A jury in the District Court convicted the defendant, Todd Martin, of assault and battery. His principal claim on appeal is that the judge failed to allow him to impeach the complainant with two pending criminal complaints that he had sought and obtained against her, and thus develop the theme of bias. This, he contends, violated his right to confront his accuser as guaranteed by both the Sixth Amendment to the United States Constitution and art. 12 of the Massachusetts Declaration of Rights. The Appeals Court affirmed, ruling that the testimony of a corroborating witness effectively vitiated the utility of any inquiry on bias [Note 1], and that, because the complainant was the "parti pris and biased in that sense," the pending criminal complaints "would not [have] add[ed] much." Commonwealth v. Martin, 50 Mass. App. Ct. 877 , 880 (2001). We granted the defendant's application for further appellate review. We conclude that the judge abused his discretion by barring all inquiry of the complainant on the issue of her possible bias based on the pending complaints and that the defendant was prejudiced as a result. A new trial is required.
"It is a basic rule that reasonable cross-examination for the purpose of showing bias and prejudice is a matter of right." Commonwealth v. Martinez, 384 Mass. 377 , 380 (1981), and cases cited. While a judge "has broad discretion to determine the scope and extent of cross-examination," Commonwealth v. Johnson, 431 Mass. 535 , 538 (2000), he "has no discretion to bar all inquiry into the subject" of alleged bias, provided there is some basis, however remote, for showing bias. Commonwealth v. Tam Bui, 419 Mass. 392 , 400, cert. denied, 516 U.S. 861 (1995); Commonwealth v. Henson, 394 Mass. 584 , 587 (1985). It was error to bar all inquiry into the complainant's knowledge that the defendant previously applied for a complaint against her. Commonwealth v. Ahearn, 370 Mass. 283 , 285-286 (1976).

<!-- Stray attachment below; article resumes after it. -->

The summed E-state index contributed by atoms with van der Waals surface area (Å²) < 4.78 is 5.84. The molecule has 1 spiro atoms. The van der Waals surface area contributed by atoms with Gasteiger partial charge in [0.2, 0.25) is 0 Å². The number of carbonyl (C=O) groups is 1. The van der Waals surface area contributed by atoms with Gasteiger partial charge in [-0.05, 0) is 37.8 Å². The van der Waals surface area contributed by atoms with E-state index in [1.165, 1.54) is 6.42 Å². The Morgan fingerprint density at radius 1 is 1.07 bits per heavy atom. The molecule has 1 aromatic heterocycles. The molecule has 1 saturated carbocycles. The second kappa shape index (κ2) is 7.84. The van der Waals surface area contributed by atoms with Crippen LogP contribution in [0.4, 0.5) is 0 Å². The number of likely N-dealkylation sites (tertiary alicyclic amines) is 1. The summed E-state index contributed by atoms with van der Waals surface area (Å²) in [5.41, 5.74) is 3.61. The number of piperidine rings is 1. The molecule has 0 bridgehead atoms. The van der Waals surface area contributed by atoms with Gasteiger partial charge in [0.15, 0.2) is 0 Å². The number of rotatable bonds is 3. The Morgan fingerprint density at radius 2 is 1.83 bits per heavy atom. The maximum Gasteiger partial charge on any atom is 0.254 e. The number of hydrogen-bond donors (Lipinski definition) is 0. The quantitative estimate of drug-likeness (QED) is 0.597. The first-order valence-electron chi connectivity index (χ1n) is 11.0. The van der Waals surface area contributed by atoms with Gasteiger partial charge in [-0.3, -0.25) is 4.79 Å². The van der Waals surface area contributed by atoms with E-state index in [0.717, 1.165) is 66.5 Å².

It is equally possible, as the Appeals Court noted, that, by obtaining the underlying complaints against the defendant, the complainant acted with the expectation that "the Commonwealth would treat her kindly in disposing of the pending complaints" against her. Commonwealth v. Martin, supra at 879.
The Commonwealth maintains that, even if the pending complaints were material for showing bias, the defendant's forceful showing that the complainant fabricated the allegation rendered this particular inquiry into her motive or bias superfluous and unnecessary. We disagree. Although arguably defense counsel was able to illustrate some inconsistencies in the complainant's testimony, evidence respecting her motive in accusing the defendant was entirely lacking. Merely allowing a defendant to point out inconsistencies does not justify the exclusion of evidence that would tend to show bias. See Commonwealth v. Moorer, 431 Mass. 544 , 547-548 (2000) (prejudicial and reversible error to preclude cross-examination of victim as to bias notwithstanding defense counsel's illumination of complainant's inconsistent testimony). See also Commonwealth v. Connor, 392 Mass. 838 , 841-842 (1984) (reversible error to bar inquiry into witness's pending criminal charges notwithstanding defendant's impeachment of witness's credibility and inquiry into other possible bias); Commonwealth v. Piedra, 20 Mass. App. Ct. 155 , 157 (1985) (reversible error to bar "specific inquiry on the issue of motive" even though inquiry allowed into witness's bias in general). Rather, the evidence of bias is what provides an explanation for the inconsistencies, tending to show that they are indicative of actual fabrication and thus less worthy of credence.
Given the defendant's close but brief relationship with the complainant, and the conflicting testimony of the witnesses whose credibility was at the heart of the defense, see Commonwealth v. Martin, supra at 979-979, we conclude that the defendant was prejudiced by the erroneous exclusion of evidence concerning the complainant's possible bias. See Commonwealth v. Tam Bui, supra at 401. See also Commonwealth v. Aguiar, 400 Mass. 508 , 513 (1987), quoting Commonwealth v. Redmond, 357 Mass. 333 , 338 (1970) (defendant has right to have his entire relationship with witness brought to attention of jury).
The judgment is reversed, the verdict set aside, and the case remanded for a new trial.
John D. Colucci for the defendant.
Edward C. Dorsey, Assistant District Attorney (David W. Cunis, Assistant District Attorney, with him) for the Commonwealth.
[Note 1] The Commonwealth's corroborating witness, Officer Gregory Derosher of the Everett police department, was not a percipient witness; his testimony was largely based on what the complainant told him.